1795-1895: One Hundred Years of American Commerce ... a History of American Commerce by One Hundred Americans, with a Chronological Table of the Important Events of American Commerce and Invention Within the Past One Hundred Years, Volume 1 (Google eBook)

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Chauncey Mitchell Depew
D.O. Haynes & Company, 1895 - Industries - 678 pages
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Page 246 - GOD ALMIGHTY first planted a Garden. And indeed it is the purest of human pleasures. It is the greatest refreshment to the spirits of man; without which buildings and palaces are but gross...
Page 29 - The Congress shall have power ... to regulate commerce among the several states...
Page 271 - For some time past, the old world has been fed from the new. The scarcity which you have felt would have been a desolating famine, if this child of your old age, with a true filial piety, with a Roman charity, had not put the full breast of its youthful exuberance to the mouth of its exhausted parent.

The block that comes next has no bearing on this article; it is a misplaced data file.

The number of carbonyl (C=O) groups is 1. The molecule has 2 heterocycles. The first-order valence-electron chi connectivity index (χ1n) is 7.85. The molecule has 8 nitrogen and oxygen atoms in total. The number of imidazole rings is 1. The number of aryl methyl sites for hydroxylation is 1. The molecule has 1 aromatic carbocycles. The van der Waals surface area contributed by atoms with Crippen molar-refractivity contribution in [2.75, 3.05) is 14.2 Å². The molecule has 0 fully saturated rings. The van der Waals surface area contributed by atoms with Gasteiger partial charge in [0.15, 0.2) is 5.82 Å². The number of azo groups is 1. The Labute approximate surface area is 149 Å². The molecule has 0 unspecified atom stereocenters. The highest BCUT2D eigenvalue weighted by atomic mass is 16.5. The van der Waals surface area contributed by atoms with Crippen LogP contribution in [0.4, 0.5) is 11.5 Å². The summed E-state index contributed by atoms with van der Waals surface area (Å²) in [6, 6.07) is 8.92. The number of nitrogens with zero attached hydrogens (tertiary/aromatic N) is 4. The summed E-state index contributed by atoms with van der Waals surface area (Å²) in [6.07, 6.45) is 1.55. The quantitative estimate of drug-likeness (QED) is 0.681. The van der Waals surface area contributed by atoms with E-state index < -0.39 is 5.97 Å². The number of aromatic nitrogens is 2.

Page 149 - Whoe'er has travelled life's dull round, Where'er his stages may have been, May sigh to think he still has found The warmest welcome at an inn.
Page 31 - That railroads refuse to be bound by their own contracts, and arbitrarily collect large sums in the shape of overcharges in addition to the rates agreed upon at the time of shipment. 12. That railroads often refuse to recognize or be responsible for the acts of dishonest agents acting under their authority.
Page 30 - The habits of intercourse, on the basis of equal privileges, to which we have been accustomed from the earliest settlement of the country, would give a keener edge to those causes of discontent, than they would naturally have, independent of this circumstance.
Page 32 - We hold that the government of the United States is one having jurisdiction over every foot of soil within its territory, and acting directly upon each citizen; that while it is a government of enumerated powers, it has within the limits of those powers all the attributes of sovereignty...
Page 149 - No, Sir ; there is nothing which has yet been contrived by man, by which so much happiness is produced as by a good tavern or inn.
Page 50 - III, pp. 91-3.] detailed order of the chancery towards the close of the fourteenth or the beginning of the fifteenth century.
Page 29 - The same want of a general power over commerce led to an exercise of the power, separately, by the states, which not only proved abortive, but engendered rival, conflicting, and angry regulations.

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